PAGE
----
It is about strengthening social cohesion, giving a fair chance to every citizen, enabling each of them to exploit their talent, and to provide safety nets for those who feel cannot cope. And it is about overcoming the tragic paradox of the skills mismatch and ensuring that everyone, our pupils in particular, is flexible and self-confident enough to make the most of globalisation, a phenomenon that brings as many opportunities as it brings uncertainties.
Many of the answers will be found in education. Today's education is tomorrow's society. And, as I said at the launch of the Pact, long-term challenges are not less pressing than the immediate ones.
Modernising our education systems is a complex challenge. And part of the answer is precisely to bridge the gap between businesses and schools. Importantly, we need to enable pupils to learn in a more entrepreneurial manner, with much stronger links and interaction with the labour market.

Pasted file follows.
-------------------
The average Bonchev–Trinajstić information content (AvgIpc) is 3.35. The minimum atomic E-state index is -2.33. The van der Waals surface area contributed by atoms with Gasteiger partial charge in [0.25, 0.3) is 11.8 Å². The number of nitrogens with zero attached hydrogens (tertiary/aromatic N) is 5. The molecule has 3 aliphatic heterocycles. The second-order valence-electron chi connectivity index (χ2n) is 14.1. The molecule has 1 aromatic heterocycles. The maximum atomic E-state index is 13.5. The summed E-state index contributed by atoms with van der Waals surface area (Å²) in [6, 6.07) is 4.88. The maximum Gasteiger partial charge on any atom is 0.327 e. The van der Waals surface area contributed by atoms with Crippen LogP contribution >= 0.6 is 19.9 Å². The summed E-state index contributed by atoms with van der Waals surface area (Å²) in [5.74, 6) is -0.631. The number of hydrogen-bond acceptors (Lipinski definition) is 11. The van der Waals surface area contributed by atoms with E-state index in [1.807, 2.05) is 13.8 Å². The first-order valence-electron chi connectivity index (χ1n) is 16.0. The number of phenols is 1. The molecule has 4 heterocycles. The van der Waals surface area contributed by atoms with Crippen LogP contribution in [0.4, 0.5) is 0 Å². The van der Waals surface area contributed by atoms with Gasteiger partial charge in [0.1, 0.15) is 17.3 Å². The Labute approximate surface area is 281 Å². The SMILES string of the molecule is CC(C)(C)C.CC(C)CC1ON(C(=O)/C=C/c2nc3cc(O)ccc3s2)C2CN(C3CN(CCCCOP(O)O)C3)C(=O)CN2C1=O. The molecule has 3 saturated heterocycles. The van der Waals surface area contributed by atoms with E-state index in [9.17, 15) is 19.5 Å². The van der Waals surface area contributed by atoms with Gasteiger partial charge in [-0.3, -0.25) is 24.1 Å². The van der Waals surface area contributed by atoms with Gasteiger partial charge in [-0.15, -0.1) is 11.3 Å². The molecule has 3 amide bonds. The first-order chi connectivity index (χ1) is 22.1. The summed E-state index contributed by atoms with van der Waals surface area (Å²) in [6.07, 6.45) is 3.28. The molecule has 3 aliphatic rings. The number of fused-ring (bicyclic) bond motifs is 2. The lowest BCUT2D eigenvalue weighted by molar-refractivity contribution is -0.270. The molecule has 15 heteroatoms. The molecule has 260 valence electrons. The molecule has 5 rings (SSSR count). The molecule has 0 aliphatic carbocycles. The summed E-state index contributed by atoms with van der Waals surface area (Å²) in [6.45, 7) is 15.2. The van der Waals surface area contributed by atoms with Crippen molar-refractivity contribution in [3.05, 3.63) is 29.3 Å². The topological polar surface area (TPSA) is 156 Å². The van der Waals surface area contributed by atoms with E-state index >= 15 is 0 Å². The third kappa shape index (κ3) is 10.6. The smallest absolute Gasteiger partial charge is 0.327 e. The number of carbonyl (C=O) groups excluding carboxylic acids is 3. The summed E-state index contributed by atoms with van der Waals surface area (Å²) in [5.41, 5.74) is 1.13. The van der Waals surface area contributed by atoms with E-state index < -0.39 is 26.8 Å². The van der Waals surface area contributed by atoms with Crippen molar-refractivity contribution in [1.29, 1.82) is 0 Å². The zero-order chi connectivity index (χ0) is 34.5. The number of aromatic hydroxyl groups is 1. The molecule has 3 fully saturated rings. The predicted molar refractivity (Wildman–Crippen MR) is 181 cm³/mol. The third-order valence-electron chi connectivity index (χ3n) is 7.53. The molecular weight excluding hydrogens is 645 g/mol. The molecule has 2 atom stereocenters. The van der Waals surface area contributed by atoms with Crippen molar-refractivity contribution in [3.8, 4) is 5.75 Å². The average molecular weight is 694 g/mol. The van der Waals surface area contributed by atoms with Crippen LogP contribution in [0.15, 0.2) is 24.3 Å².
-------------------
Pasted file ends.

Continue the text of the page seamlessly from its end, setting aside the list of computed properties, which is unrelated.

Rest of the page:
The European Commission has been working to help drive education reform for years. For example, since 2006, we introduced entrepreneurship and sense of initiative as one of the eight key competences that all Member States should mainstream in their curricula. We have been using the Erasmus+ programme to promote partnerships. For example, we have been supporting the creation of mini-companies in schools. The European Institute of Technology and Innovation has incubated more than 1200 projects; and we have supported the creation of a self-assessment tool for universities which enables them to measure their level of innovation.
Some might be tempted to say that a lot remains to be done. I prefer to stress that despite the challenges ahead of us, we are not starting from scratch. To the contrary, the last fifteen years have been a golden age of teaching entrepreneurship. Even if the current situation among Member States is uneven, entrepreneurship education is today a reality in all our Member States.